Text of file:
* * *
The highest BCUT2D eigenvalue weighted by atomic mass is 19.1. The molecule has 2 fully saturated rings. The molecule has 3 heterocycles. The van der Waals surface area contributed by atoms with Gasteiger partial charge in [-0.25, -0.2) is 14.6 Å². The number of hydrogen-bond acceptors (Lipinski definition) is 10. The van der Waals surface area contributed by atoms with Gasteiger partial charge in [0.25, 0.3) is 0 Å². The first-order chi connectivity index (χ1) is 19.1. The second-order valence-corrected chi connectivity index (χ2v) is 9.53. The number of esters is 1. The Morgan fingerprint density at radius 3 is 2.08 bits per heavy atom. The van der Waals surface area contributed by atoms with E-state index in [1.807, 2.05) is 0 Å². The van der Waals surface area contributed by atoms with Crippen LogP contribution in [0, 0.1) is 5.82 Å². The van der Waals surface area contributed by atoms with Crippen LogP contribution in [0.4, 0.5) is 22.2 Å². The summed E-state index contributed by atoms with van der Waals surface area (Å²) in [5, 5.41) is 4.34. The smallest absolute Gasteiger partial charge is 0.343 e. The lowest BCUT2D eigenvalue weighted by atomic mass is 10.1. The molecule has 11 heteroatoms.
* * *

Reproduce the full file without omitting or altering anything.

The highest BCUT2D eigenvalue weighted by atomic mass is 19.1. The molecule has 2 fully saturated rings. The molecule has 3 heterocycles. The van der Waals surface area contributed by atoms with Gasteiger partial charge in [-0.25, -0.2) is 14.6 Å². The number of hydrogen-bond acceptors (Lipinski definition) is 10. The van der Waals surface area contributed by atoms with Gasteiger partial charge in [0.25, 0.3) is 0 Å². The first-order chi connectivity index (χ1) is 19.1. The second-order valence-corrected chi connectivity index (χ2v) is 9.53. The number of esters is 1. The Morgan fingerprint density at radius 3 is 2.08 bits per heavy atom. The van der Waals surface area contributed by atoms with E-state index in [1.807, 2.05) is 0 Å². The van der Waals surface area contributed by atoms with Crippen LogP contribution in [0, 0.1) is 5.82 Å². The van der Waals surface area contributed by atoms with Crippen LogP contribution in [0.4, 0.5) is 22.2 Å². The summed E-state index contributed by atoms with van der Waals surface area (Å²) in [5, 5.41) is 4.34. The smallest absolute Gasteiger partial charge is 0.343 e. The lowest BCUT2D eigenvalue weighted by atomic mass is 10.1. The molecule has 11 heteroatoms.